Food packaging has to meet high demands: it has to appeal to customers, pose no risks to health and be cheap to manufacture. A central role is played here by the printing process and the inks used. In a joint energy research project, four companies from different areas of the printing industry have developed a new process that has now reached market maturity.
The recently published BINE-Projektinfo brochure “The packaging Olympics: Better, quicker and more economic” (03/2011) details the printing process, the optimised production procedures, the energy savings achieved and the environmental benefits.
The new process is based on a further developed flexographic printing process, whereby special printing inks were developed that can be printed wet-on-wet. A new feature is that the inks are subsequently dried and cured using electron beams in a nitrogen atmosphere. This curing process takes just a few tenths of a second. This new development will be able to replace the previous standard printing processes that are mostly based on solvent-containing inks or are dried using UV lamps. In comparison, the new flexographic printing process requires just a sixth of the amount of energy, while the print speed and quality are comparable with gravure printing.
The global packaging market has an annual volume of 24 billion euros, of which 2.6 billion euros is spent on packaging materials. 240,000 tonnes of printing inks costing 400 million euros are produced each year in Germany alone. The BINE-Projektinfo brochure “The packaging Olympics: Better, quicker and more economic” (03/2011), which can be obtained free of charge from the BINE Information Service at FIZ Karlsruhe, is available online at www.bine.info or by calling +49 228 92379-0.
Press contactUwe Milles
About FIZ Karlsruhe
FIZ Karlsruhe – Leibniz Institute for Information Infrastructure is a not-for-profit organization with the public mission to make sci-tech information from all over the world publicly available and to provide related services in order to support the national and international transfer of knowledge and the promotion of innovation.Our business areas:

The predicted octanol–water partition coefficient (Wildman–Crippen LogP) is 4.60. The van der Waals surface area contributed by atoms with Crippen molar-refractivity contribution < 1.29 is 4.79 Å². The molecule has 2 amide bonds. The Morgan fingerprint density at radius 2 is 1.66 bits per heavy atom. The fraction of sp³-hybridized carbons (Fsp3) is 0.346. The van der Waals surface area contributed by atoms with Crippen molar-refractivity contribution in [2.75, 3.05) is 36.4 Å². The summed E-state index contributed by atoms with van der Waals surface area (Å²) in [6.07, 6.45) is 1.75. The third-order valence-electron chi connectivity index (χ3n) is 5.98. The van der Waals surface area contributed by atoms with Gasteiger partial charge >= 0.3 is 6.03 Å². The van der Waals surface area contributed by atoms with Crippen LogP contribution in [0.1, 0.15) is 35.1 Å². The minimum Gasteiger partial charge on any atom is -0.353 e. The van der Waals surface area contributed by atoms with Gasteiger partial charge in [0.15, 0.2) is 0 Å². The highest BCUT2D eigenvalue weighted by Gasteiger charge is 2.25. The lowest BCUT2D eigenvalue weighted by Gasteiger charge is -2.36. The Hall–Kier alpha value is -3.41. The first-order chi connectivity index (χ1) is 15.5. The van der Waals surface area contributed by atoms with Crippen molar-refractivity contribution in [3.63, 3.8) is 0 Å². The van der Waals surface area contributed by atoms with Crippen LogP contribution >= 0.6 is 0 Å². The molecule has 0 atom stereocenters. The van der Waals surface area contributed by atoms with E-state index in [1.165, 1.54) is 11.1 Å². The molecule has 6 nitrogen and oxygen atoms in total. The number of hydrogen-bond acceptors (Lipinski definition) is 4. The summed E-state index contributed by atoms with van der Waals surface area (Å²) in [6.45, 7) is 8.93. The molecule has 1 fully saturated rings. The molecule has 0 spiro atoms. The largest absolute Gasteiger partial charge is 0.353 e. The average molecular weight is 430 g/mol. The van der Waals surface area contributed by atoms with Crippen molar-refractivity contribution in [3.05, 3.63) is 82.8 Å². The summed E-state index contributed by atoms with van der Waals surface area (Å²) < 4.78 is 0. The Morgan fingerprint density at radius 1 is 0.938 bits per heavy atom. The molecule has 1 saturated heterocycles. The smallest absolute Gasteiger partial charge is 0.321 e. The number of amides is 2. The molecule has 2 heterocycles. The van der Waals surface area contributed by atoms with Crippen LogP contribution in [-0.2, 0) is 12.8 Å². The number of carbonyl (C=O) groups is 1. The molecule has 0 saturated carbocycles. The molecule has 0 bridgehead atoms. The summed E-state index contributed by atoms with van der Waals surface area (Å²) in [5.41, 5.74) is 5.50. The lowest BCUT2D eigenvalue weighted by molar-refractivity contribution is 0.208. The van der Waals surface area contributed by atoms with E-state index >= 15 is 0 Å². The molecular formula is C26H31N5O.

FIZ Karlsruhe is a member of the Leibniz Association (WGL) which consists of 87 German research and infrastructure institutions.
Rüdiger Mack | idw
Fraunhofer ISE Supports Market Development of Solar Thermal Power Plants in the MENA Region
21.02.2018 | Fraunhofer-Institut für Solare Energiesysteme ISE
New tech for commercial Lithium-ion batteries finds they can be charged 5 times fast
20.02.2018 | University of Warwick
For the first time, a team of researchers at the Max-Planck Institute (MPI) for Polymer Research in Mainz, Germany, has succeeded in making an integrated circuit (IC) from just a monolayer of a semiconducting polymer via a bottom-up, self-assembly approach.
In the self-assembly process, the semiconducting polymer arranges itself into an ordered monolayer in a transistor. The transistors are binary switches used...
Breakthrough provides a new concept of the design of molecular motors, sensors and electricity generators at nanoscale
Researchers from the Institute of Organic Chemistry and Biochemistry of the CAS (IOCB Prague), Institute of Physics of the CAS (IP CAS) and Palacký University...
For photographers and scientists, lenses are lifesavers. They reflect and refract light, making possible the imaging systems that drive discovery through the microscope and preserve history through cameras.
But today's glass-based lenses are bulky and resist miniaturization. Next-generation technologies, such as ultrathin cameras or tiny microscopes, require...
Scientists from the University of Zurich have succeeded for the first time in tracking individual stem cells and their neuronal progeny over months within the intact adult brain. This study sheds light on how new neurons are produced throughout life.
The generation of new nerve cells was once thought to taper off at the end of embryonic development. However, recent research has shown that the adult brain...
Theoretical physicists propose to use negative interference to control heat flow in quantum devices. Study published in Physical Review Letters
Quantum computer parts are sensitive and need to be cooled to very low temperatures. Their tiny size makes them particularly susceptible to a temperature...
15.02.2018 | Event News
13.02.2018 | Event News
12.02.2018 | Event News
21.02.2018 | Life Sciences
21.02.2018 | Power and Electrical Engineering
21.02.2018 | Trade Fair News